In The Tempest, the lordly Prospero, formerly known as the Duke of Milan, is marooned on a miserable island with his daughter as his only human company. He also has Caliban, a growling subhuman whose function it is, apparently, to gather firewood, and the sprite Ariel, who he inherited from the island’s former occupant — […]
This past week brought a powerful confluence of “wake up” energy to Washington, DC. Sunday, people gathered at Washington’s National Cathedral to remember Dr. Martin Luther King, Jr., who gave his last sermon there fifty years ago a few short days before he was gunned down in Memphis. Last Friday, Duke Ellington School held a […]
When the physical and sexual abuse at Chicago’s Profiles Theatre was brought to light, the theatre communities of America buzzed about. Here in DC, it shocked some , but for others, there was almost a sigh of relief. People were talking about it. Finally.
“If all theatres were demolished tomorrow, would anybody miss them, and for how long?” Several characters said that at different times throughout A Room in India, a theatre piece that had a run last month in New York at the Park Avenue Armory.
We welcome back playwright and professor R. W. Schneider in another of his insights on life and American theatre. “In the quiet pond of my office a mystery had opened its toothy jaws and swum forward.”
Everyone is doing them, doing them, doing them. Well, actually no. Some artists say they hate them, notably David Mamet who recently threatened to fine theaters the hefty sum of $25,000 if they held any after his plays. In an article July 30th in the New York Times, Alexis Soloski sent out the intentional incendiary […]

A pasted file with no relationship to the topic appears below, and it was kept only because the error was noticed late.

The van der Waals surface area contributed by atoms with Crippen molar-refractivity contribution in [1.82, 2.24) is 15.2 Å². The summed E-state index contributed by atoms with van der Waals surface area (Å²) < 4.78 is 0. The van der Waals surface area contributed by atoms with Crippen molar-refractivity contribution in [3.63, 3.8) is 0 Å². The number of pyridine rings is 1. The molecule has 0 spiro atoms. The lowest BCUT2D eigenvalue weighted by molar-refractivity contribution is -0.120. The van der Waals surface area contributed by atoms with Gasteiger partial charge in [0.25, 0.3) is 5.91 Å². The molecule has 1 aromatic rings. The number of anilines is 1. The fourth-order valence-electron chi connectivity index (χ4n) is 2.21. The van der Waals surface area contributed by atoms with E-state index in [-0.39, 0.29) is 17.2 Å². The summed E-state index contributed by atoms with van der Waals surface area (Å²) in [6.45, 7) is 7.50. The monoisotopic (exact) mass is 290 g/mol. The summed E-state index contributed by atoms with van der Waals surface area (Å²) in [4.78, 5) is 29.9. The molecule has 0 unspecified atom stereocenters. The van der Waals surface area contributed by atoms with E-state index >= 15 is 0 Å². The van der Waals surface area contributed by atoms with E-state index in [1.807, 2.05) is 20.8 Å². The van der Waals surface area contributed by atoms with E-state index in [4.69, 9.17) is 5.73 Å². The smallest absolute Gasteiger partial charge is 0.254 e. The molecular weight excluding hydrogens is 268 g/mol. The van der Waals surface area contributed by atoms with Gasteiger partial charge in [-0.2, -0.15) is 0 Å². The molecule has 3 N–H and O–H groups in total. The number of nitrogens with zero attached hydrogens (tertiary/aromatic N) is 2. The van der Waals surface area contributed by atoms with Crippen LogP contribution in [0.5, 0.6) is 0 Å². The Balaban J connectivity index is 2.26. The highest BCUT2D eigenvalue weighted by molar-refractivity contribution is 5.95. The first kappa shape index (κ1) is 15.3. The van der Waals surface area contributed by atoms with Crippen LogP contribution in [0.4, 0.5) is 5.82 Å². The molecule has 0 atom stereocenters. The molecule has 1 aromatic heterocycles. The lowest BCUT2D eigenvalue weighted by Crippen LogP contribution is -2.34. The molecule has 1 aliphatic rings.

In the past few days, as I’ve let Kathleen Akerley’s play Whipping, or The Football Hamlet (and this review) settle in my mind, I realize that my review perhaps comes off more harshly critical than I intended. Longacre Lea plays have a deserved reputation of inspiring polarizing, even heated, opinions. Such is the nature of […]
“The Authoritarian playbook is well known. Create a constant state of crisis that only a “strong” leader can solve. Encourage fear, divide the populace and scapegoat racial or religious minorities and immigrants.
Last week, we posted Part One of my talk with three local theatre-makers who have engaged Shakespeare’s troublesome early comedy The Taming of the Shrew. Jonelle Walker’s TAME. runs through December 11th at WSC Avant Bard.
When he received the 2015 Gary Maker Audience Award, long time theatre supporter turned performer David S. Kessler encouraged a Folger audience: “Being in the audience is not a spectator sport.” To celebrate the start of the new theatre season, we asked David to expand on his thoughts. ————– Years ago, I served as a volunteer house manager at […]